For Immediate Release: Thursday, July 15th, 2010
Contact: Karen Conner or Eve Turow, email@example.com 202-775-8810
The expansion of the unemployment insurance system has saved or created 1.7 million full-time equivalent positions since the beginning of the recession in 2007, a new report by the Economic Policy Institute finds. Unemployment benefits give unemployed workers needed financial support to cope after the loss of a job, and they are also one of the most effective mechanisms for injecting spending into the economy.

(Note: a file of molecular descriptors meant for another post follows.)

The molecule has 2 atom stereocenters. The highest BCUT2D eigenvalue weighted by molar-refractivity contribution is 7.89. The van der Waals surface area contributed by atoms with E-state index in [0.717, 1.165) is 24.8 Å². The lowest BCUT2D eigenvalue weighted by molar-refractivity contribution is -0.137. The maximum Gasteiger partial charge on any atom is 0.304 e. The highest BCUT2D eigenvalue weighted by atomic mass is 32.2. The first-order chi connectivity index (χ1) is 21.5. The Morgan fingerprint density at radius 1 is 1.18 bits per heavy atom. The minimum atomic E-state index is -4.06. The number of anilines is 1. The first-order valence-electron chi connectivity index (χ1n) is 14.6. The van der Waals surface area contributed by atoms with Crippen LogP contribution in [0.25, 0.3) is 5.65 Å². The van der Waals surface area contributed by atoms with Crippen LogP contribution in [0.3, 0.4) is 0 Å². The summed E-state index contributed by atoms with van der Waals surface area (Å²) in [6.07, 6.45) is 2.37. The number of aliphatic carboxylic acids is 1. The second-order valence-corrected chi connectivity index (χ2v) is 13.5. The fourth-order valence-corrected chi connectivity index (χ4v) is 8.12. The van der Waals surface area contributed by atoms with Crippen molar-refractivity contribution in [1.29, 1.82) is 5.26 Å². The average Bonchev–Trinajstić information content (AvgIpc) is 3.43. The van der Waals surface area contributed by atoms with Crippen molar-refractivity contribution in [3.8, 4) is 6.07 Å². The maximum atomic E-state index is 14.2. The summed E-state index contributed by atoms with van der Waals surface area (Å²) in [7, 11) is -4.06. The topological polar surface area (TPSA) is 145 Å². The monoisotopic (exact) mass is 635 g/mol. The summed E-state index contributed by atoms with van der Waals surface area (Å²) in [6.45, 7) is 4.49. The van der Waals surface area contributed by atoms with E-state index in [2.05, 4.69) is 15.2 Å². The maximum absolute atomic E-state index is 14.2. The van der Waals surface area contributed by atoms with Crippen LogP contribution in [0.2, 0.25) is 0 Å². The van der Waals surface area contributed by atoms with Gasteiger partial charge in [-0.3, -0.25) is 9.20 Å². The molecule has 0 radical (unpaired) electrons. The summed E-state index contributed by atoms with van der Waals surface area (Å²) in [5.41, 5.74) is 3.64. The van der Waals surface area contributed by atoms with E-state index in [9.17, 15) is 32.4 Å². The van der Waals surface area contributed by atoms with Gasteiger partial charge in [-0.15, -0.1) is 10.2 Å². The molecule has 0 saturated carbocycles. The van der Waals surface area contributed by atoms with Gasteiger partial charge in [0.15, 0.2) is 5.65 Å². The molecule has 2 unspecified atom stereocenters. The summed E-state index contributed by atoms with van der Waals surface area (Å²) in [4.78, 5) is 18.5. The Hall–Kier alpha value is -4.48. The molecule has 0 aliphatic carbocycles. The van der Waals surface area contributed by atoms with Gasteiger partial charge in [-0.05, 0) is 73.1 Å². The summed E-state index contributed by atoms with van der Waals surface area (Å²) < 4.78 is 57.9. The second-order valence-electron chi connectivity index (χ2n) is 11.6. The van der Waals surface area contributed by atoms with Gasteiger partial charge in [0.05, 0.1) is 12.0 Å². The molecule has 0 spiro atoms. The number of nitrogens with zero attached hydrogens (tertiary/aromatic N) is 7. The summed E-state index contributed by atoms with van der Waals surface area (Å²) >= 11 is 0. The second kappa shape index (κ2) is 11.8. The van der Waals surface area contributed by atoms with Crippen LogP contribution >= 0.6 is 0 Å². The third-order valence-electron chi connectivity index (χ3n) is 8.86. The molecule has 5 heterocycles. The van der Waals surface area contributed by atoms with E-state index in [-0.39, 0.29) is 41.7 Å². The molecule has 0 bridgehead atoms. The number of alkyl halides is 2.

The report, Two for the Price of One, by EPI researchers Lawrence Mishel and Heidi Shierholz, finds that increased unemployment insurance benefits, including expanded health insurance subsidies, have raised gross domestic spending (GDP) by 1.7%, or $244.8 billion. The Recovery Act, which extended unemployment insurance benefits beyond 26 weeks, gave recipients an additional $25 a week, and provided subsidies to cover the cost of health insurance, was responsible for 1.2 million full-time equivalent positions alone.